Whoa, Parents! Ever said anything to or about your children only to regret it later? Ever used “many words” on a child who you thought was falsely claiming their “stomach hurt” at bedtime, only to have them throw up all over their room two hours later?
Yep. I have.
I’ve been hearing a lot of messages recently about words. More specifically, about guarding your tongue. I wanted to share this brief passage with you today because I am having to apply it to my internet life right now for a very practical reason.
About a week ago, I simultaneously sliced and jammed the pointer finger on my left hand. Not only did I slice and jam the finger, but I caused enough nerve trauma to create pain that ran all the way down to my elbow. I’ve just recently taken off the splint I was wearing, only to discover that I still can’t really use that finger well. The tip is numb, and when I do something that applies pressure, the nerve pain comes back.
This makes typing very difficult. I can either use the finger and hurt, or I can do laborious, modified typing using only some of the fingers on my left hand. Thus, the prospect of typing out blog posts, emails, and facebook statuses does not excite me like it usually does. I’m not even going to go into detail as to how having a painful finger affects taking care of 4 small children.
I’ll let your imagination run wild with that one.
This misfortune has had the good fortune of encouraging me to think about my words. We are so used to just throwing our opinions and stories at anyone who will listen, that we are not getting as good at filtering, and carefully considering what we say.
In the verse above, the Bible points out that, “Hey. The more words you throw around, the more likely you are to say something harmful, indiscreet, or just plain dumb.” If we edited our spoken words or our internet posts as well as we would a college term paper or a professional literary piece, I’m sure we would have less to regret in life.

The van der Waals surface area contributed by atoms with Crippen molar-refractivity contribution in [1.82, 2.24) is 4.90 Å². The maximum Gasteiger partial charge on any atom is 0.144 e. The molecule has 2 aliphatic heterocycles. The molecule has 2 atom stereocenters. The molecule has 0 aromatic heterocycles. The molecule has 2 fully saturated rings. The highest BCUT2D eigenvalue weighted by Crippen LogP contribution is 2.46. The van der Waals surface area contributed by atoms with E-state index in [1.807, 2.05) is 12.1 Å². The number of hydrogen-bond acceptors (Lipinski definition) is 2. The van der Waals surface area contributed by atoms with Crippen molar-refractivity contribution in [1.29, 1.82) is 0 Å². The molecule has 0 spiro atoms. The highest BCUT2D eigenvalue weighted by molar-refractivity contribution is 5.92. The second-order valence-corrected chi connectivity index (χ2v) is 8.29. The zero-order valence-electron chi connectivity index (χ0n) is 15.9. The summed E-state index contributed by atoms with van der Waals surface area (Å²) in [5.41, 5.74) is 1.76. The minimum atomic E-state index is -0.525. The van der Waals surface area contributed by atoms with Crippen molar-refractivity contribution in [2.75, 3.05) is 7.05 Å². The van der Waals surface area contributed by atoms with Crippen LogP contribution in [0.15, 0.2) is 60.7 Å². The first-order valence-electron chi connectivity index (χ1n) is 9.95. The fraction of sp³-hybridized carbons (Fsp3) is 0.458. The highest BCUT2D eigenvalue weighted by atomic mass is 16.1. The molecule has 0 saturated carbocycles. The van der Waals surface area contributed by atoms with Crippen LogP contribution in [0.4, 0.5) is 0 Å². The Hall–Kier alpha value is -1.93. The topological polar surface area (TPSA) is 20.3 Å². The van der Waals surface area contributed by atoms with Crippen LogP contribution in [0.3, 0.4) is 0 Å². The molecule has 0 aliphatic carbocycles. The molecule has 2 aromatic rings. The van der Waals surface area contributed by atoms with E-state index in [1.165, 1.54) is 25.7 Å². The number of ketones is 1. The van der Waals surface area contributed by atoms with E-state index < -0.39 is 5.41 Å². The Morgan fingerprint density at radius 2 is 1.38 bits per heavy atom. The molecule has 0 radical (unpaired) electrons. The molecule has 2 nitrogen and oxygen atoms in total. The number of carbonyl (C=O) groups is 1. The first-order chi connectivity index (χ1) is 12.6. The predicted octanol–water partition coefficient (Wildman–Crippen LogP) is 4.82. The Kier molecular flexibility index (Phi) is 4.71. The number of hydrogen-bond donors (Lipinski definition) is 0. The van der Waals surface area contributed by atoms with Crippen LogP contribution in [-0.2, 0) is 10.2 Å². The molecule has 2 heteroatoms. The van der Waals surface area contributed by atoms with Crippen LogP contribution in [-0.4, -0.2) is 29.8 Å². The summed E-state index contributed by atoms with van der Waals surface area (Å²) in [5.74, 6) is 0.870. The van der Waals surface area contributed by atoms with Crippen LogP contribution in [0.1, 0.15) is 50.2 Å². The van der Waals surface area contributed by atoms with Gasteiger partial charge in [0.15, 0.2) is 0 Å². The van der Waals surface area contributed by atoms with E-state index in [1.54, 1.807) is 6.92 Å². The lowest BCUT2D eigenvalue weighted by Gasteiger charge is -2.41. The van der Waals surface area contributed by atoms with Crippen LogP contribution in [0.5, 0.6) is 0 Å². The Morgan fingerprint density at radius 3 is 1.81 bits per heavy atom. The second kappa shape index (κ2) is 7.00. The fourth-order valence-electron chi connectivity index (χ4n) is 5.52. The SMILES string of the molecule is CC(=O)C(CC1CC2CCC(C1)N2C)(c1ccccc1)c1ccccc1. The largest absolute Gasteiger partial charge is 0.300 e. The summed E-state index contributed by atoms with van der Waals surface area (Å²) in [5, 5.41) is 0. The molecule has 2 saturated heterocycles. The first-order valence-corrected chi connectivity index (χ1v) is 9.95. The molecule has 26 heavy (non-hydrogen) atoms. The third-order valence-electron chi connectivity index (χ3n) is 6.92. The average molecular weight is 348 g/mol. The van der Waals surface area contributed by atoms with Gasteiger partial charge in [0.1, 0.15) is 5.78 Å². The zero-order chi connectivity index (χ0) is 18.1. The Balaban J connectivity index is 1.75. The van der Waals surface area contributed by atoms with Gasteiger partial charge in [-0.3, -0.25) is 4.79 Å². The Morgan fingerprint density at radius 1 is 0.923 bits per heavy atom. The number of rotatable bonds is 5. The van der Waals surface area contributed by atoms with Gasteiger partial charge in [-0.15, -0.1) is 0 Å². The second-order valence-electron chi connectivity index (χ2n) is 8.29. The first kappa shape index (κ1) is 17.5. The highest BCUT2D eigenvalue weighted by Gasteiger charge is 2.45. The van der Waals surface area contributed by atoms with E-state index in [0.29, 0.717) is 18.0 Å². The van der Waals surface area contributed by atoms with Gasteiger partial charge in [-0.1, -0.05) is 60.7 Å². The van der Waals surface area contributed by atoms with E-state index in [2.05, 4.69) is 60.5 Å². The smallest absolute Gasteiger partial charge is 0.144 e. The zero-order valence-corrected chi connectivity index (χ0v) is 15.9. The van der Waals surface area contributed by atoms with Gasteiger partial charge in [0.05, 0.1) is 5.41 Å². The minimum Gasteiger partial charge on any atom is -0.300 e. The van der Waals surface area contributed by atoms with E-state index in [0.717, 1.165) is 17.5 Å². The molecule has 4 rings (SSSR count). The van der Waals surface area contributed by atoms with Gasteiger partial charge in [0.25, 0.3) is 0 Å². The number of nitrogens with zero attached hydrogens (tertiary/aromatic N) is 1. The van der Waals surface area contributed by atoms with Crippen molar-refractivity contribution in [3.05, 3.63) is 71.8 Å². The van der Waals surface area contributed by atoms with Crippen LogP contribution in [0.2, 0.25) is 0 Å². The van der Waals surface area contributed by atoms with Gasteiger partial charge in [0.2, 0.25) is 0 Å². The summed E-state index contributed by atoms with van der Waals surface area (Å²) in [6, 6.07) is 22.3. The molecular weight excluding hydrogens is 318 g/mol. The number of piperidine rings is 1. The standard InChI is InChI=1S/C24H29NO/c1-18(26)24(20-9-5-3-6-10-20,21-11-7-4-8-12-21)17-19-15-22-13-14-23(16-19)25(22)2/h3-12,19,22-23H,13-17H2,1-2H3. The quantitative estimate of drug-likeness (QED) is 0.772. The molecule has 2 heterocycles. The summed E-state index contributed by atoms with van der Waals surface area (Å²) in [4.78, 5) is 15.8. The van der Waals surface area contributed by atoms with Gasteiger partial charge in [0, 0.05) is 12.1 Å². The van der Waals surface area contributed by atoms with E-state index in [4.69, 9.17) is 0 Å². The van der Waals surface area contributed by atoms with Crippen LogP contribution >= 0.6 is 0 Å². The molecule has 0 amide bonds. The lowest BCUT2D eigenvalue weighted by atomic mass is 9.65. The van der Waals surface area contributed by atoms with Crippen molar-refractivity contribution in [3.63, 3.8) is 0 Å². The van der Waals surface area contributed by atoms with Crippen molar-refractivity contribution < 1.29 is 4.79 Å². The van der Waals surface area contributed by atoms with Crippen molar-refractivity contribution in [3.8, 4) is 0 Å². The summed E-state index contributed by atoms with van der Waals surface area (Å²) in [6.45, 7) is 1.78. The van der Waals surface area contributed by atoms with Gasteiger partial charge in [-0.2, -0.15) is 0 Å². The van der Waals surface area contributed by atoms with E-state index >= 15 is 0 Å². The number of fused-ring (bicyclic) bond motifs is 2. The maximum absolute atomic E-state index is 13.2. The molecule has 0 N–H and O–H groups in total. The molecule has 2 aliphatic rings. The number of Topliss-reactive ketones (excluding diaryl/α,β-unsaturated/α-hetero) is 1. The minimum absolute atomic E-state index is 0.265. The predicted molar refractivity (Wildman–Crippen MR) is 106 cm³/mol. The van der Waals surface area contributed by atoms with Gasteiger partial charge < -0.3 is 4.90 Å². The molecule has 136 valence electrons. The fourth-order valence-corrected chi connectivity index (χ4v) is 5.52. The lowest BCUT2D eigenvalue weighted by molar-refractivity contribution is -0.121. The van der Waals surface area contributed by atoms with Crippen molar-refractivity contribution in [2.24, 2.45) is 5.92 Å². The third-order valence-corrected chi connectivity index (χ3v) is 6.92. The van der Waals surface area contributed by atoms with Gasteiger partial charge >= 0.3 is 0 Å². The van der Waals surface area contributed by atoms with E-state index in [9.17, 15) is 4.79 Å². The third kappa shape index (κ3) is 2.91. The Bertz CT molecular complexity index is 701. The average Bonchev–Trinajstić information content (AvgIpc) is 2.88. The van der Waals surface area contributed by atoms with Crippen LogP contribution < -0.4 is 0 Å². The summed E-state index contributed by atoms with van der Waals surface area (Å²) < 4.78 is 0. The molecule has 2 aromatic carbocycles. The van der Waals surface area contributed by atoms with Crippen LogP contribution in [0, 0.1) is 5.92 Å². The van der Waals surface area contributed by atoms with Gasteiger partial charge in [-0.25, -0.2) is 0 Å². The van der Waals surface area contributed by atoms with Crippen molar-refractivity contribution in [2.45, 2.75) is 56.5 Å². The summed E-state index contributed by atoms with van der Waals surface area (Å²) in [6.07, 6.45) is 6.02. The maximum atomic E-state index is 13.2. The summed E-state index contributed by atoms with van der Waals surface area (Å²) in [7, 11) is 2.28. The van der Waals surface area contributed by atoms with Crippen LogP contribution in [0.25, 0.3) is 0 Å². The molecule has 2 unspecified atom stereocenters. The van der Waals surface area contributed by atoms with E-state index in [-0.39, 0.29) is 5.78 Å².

And while there is plenty more to say on the subject, my hand hurts. I know Caroline has written a good piece about waiting to speak until you have something to say. I would encourage you to click over and read it.
This article is so very true. Sometimes we have to go thru something to see that we are wrong or that we were wrong. Never take things for face value. What you see or hear may not be the true story. Thanks ABB
It sure it good to see the SpM website is back! I’m sorry your finger is giving you so much trouble – it might be a good idea to continue to splint it for a while. Nerves take a good bit of time to heal. And, your post is so right. It is so easy to have those automatic answers for children when you have much to do and little time to do it. (And you are tired, tired, tired.) As a grandmother I find it is a lot easier to listen to my grandchildren with my undivided attention, because I recognize in hindsight that I wish I could have those days back to listen more intently to my children. I thought I was doing a pretty good job at the time, but I know I could have done much better had I known then what I know now. Plus, I don’t have the quantity of time with my grandchildren that I had with my children; those movments are more precious as the years go by. In general, our tongues (As James instructed) can certainly cause more trouble than anything I can think of – I try to remind myself of that daily.